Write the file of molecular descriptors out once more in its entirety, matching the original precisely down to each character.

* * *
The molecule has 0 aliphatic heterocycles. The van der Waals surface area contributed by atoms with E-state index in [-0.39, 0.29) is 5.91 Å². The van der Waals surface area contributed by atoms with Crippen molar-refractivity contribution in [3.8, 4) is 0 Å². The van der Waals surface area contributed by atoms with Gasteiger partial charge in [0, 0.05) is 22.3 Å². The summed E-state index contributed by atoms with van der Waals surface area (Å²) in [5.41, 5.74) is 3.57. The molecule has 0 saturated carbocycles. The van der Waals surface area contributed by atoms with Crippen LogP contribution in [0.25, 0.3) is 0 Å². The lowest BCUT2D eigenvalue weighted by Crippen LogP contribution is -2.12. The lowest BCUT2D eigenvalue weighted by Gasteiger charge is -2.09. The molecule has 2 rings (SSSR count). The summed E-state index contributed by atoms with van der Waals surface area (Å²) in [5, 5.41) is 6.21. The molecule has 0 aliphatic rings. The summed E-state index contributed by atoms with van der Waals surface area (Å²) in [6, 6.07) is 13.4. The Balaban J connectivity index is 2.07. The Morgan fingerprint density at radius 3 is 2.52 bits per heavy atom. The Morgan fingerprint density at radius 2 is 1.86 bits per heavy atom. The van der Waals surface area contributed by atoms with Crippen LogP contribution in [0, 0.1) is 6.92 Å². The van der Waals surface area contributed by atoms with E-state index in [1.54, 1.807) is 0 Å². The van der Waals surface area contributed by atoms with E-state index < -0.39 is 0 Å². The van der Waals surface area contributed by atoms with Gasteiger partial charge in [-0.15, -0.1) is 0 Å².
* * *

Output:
The molecule has 0 aliphatic heterocycles. The van der Waals surface area contributed by atoms with E-state index in [-0.39, 0.29) is 5.91 Å². The van der Waals surface area contributed by atoms with Crippen molar-refractivity contribution in [3.8, 4) is 0 Å². The van der Waals surface area contributed by atoms with Gasteiger partial charge in [0, 0.05) is 22.3 Å². The summed E-state index contributed by atoms with van der Waals surface area (Å²) in [5.41, 5.74) is 3.57. The molecule has 0 saturated carbocycles. The van der Waals surface area contributed by atoms with Crippen LogP contribution in [0.25, 0.3) is 0 Å². The lowest BCUT2D eigenvalue weighted by Crippen LogP contribution is -2.12. The lowest BCUT2D eigenvalue weighted by Gasteiger charge is -2.09. The molecule has 2 rings (SSSR count). The summed E-state index contributed by atoms with van der Waals surface area (Å²) in [5, 5.41) is 6.21. The molecule has 0 aliphatic rings. The summed E-state index contributed by atoms with van der Waals surface area (Å²) in [6, 6.07) is 13.4. The Balaban J connectivity index is 2.07. The Morgan fingerprint density at radius 3 is 2.52 bits per heavy atom. The Morgan fingerprint density at radius 2 is 1.86 bits per heavy atom. The van der Waals surface area contributed by atoms with Crippen LogP contribution in [0, 0.1) is 6.92 Å². The van der Waals surface area contributed by atoms with E-state index in [1.54, 1.807) is 0 Å². The van der Waals surface area contributed by atoms with E-state index < -0.39 is 0 Å². The van der Waals surface area contributed by atoms with Gasteiger partial charge in [-0.15, -0.1) is 0 Å².